It has been a season of slow starts for the Mills Vikings.

With senior point guard Colby Vazquez leading the charge, however, the Vikings have found a knack for finishing strong.

Vazquez commandeered Daily Journal Athlete of the Week honors for helping the Mills boys’ basketball team salvage not just a wayward week, but perhaps its entire season — scoring a career-high 34 points in the Vikings’ 70-60 comeback victory at Capuchino.

“We knew it was going to be a hard one,” Vazquez said. “It didn’t end up the way we wanted to, so we knew we had to make up for it on Friday.”

The Vikings faced an uphill climb with the week’s three-game slate opening with back-to-back games against Peninsula Athletic League South Division frontrunners Menlo-Atherton and Carlmont. Mills lost both those games, dropping its league record to 3-2.

If Mills wants to qualify for the Central Coast Section playoffs for the second straight year, it must finish with a record of .500 or better in league play. The Vikings clinched a sub-.500 non-league record with a 4-8 start. And to be eligible to apply for the CCS postseason, a team must finish .500 or better in either non-league or league play.

So Mills’ third game of the week, a Friday night road game at archrival Capuchino, was a chance to reach the midway point of the PAL South schedule by with some room to breathe.

“Playing at Cap, I love playing there because it’s pretty hectic,” Vazquez said. “It’s a live environment.”

Vazquez responded. The Vikings may have gotten off to a slow start — Cap led 17-12 after the first quarter, with Vazquez whiffing on his first two 3-point attempts — but that changed in the second quarter. Mills went on a 25-20 run, one of its most productive quarters of the season, with Vazquez finding his groove from beyond the 3-point arc.

More a dribble-drive, midrange threat, Vazquez isn’t revered as a 3-point marksman. But the senior point guard went on to sink six 3s in the game.

“They were just giving me space; they were giving me these 3s,” Vazquez said. “And everything started to go in, pretty much.”

The Vikings’ turnaround — in which they went on to score 70 points, their best single-game total in league play since 2014-15 — was something of a microcosm of not just their week, but of their season.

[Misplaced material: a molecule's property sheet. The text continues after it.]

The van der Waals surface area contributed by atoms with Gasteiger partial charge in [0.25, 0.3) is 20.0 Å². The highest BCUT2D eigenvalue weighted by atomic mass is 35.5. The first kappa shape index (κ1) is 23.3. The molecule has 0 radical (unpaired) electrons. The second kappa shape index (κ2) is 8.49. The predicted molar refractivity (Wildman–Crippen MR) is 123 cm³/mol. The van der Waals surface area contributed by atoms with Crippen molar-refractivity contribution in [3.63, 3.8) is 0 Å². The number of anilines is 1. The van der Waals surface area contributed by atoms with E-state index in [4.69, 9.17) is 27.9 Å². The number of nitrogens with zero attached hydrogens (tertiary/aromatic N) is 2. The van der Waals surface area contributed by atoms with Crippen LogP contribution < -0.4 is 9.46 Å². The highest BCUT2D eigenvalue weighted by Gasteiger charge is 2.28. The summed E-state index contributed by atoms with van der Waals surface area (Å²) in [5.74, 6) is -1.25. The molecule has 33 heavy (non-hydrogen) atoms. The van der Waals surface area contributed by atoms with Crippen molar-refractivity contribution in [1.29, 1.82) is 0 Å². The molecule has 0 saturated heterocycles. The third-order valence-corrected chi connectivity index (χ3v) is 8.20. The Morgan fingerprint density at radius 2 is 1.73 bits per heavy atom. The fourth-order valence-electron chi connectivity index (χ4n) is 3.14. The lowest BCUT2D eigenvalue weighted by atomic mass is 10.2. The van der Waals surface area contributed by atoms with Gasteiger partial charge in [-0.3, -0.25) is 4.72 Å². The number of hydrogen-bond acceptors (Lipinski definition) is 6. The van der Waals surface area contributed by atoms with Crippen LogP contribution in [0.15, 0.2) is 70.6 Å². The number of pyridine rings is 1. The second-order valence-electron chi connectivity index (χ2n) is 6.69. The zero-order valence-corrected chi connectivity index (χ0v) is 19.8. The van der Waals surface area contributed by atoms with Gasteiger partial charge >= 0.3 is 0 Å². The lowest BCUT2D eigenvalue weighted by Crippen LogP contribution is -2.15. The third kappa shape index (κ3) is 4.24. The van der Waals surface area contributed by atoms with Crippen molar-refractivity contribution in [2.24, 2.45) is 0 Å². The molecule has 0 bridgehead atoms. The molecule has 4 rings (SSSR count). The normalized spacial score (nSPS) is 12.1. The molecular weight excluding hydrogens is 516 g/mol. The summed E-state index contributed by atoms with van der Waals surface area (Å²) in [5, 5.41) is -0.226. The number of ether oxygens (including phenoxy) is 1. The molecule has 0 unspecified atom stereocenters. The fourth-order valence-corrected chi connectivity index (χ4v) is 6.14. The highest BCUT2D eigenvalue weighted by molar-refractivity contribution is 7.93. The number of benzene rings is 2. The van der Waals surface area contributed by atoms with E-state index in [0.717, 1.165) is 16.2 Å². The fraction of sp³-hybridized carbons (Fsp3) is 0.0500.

Mills opened the year with four straight losses. It’s no coincidence, though, that Vazquez opened the season late, missing the first three games of the 2018-19 campaign due to a sudden injury last September when he broke his arm in two places while blocking a shot at a basketball camp at Cal Lutheran University.

Vazquez was in a cast for four weeks, and wore a brace for two weeks after that. Fortunately, the injury occurred to his left arm, his non-shooting arm. So, while he didn’t resume full basketball activities until December, he was able to work on his shooting throughout the downtime.

“That’s what I kind of saw as a blessing in disguise,” Vazquez said. “At first I was scared and didn’t know what was going to happen. But as time went on I realized I still had my shooting hand.”

On Dec. 4, Vazquez joined his first Mills practice of the season at full force. Two days later, he was playing his first game. And he was an immediate impact, despite Mills falling to Prospect-Saratoga 59-56, scoring 18 points.

“Right away he was handling it,” Mills head coach Rick Hanson said. “He was a little rusty because he hadn’t played. But he was still good.”

Unfortunately for the Vikings, that game was the first without sharpshooting junior Michael Matsuno, who has yet to return from an injury he suffered in the third game of the season.

“During the summer I was really looking at a promising year,” Hanson said, “with Matsuno and Colby, and there are a couple other guys that are good.”

Mills is built around Vazquez, though. In his two previous varsity seasons, the Vikings have run a multi-point guard offense, and favored now-graduated Nick Broqua to run the point. This year, Vazquez was clearly the man for the job, as he can score and distribute, and is even a presence as a rebounding guard.

“It was really important to get back Colby because he does so much,” Hanson said.

Vazquez said late in the game during his offensive outpouring against Cap, some of his teammates were imploring him to go for a 40-point game. Only, he didn’t realize how close to the mark he was. Not until after the game did he realize his individual point total was on the scoreboard, he said.

“He’s really a team player,” Hanson said. “First and foremost is winning. It’s not a surprise he didn’t know how many points he had.”

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